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Israel's cyber authority formulates plan for possible foreign hack of election

Un message apparaît sur un écran d'ordinateur prévenant l'utilisateur d'une cyberattaque, le 27 juin 2017 à Geldrop, aux Pays-Ba
Rob Engelaar (ANP/AFP)
The plan has not been made with any specific threat or adversary in mind

Israel's National Authority for Cyber Defense has recently readied a plan to defend against attempts to disrupt in the election process, Haaretz reported on Thursday. The decision was made after the US intelligence community accused Russia of interfering in the 2016 presidential election, and similar claims made about hacks in European countries.

The newspaper reports that the plan has not been made with any specific threat or adversary in mind. The authority will work in coordination with the Central Election Committee, and issue guidelines on identifying and preventing hacks to the system.

Israel's Chief of Staff Gadi Eizenkot recently warned Israeli lawmakers that there could be attempts to intervene in the country's democratic process through cyber-attacks.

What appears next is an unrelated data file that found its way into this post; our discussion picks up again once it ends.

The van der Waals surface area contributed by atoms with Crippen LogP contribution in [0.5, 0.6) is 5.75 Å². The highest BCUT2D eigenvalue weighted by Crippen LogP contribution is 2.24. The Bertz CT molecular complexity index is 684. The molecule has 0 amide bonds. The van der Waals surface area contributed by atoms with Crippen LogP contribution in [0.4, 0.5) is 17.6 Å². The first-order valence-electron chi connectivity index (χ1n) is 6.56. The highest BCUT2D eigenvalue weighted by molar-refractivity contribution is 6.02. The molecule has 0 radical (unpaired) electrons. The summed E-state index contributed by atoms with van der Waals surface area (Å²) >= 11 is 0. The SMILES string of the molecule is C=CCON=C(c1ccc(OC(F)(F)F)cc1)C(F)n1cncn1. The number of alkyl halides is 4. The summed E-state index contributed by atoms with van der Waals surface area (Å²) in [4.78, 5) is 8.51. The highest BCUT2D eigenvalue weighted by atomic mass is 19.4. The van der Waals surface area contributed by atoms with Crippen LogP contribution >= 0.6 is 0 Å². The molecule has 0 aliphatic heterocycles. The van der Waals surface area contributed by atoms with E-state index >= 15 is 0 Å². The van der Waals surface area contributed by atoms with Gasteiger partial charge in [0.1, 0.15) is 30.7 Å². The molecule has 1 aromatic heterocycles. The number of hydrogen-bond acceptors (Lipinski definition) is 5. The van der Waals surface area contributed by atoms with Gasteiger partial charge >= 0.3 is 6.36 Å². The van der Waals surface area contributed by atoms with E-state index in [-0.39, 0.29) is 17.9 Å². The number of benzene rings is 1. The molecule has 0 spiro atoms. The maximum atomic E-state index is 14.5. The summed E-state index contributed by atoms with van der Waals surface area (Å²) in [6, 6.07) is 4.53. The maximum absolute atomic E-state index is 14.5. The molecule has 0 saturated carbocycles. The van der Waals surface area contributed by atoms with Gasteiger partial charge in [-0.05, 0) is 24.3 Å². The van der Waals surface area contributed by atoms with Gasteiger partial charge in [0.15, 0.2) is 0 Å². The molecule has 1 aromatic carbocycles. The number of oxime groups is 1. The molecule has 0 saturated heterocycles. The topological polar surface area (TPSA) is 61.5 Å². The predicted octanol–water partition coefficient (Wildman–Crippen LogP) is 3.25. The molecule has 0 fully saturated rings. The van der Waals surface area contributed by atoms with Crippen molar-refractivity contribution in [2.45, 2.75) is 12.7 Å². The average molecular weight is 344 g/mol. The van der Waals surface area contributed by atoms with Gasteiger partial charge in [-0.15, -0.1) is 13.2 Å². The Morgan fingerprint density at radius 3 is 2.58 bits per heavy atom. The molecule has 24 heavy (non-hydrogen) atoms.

During a three-hour discussion with the Knesset Foreign Affairs and Defense Committee on Wednesday, Eizenkot gave a an update on the security situation as well as a briefing on the progress made in the "Gideon" program, part of the Israel Defense Force's cyberspace activities.


Eizenkot reportedly recommended to the committee that cyber attacks around the world be closely monitored - not only attempts to interfere in democratic processes, but also attacks on infrastructure. Regarding the cyber threat to elections, Eizenkot said that not only should direct attacks on the voting systems be monitored, but also attempts to manipulate voters via websites and social media.

US intelligence agencies have concluded that Russian President Vladimir Putin approved a mass effort to tilt the election in Trump's favor, including hacking and leaking embarrassing emails from Democrats. Russian President Vladimir Putin has said that US President Donald Trump has accepted his assurances that Russia did not meddle in the 2016 US Presidential election, and seemed "satisfied."

Donald Trump's eldest son was told in an email before his meeting with a Russian lawyer that the damaging information he was promised concerning Hillary Clinton was part of the Russian government's effort to elect his father president, the New York Times reported on Monday.

The team of French President Emmanuel Macron was hacked prior to France's presidential elections, with thousands of documents including emails and accounts belonging to his En Marche! (On the Move!) movement were dumped online an hour before the end of official campaigning. On April 25, a report by Japanese cyber-security company Trend Micro, blamed a so-called "phishing" attack targeting the Macron campaign on Russian hacking group Pawn Storm, also known as Fancy Bears, Tsar Team and APT28.


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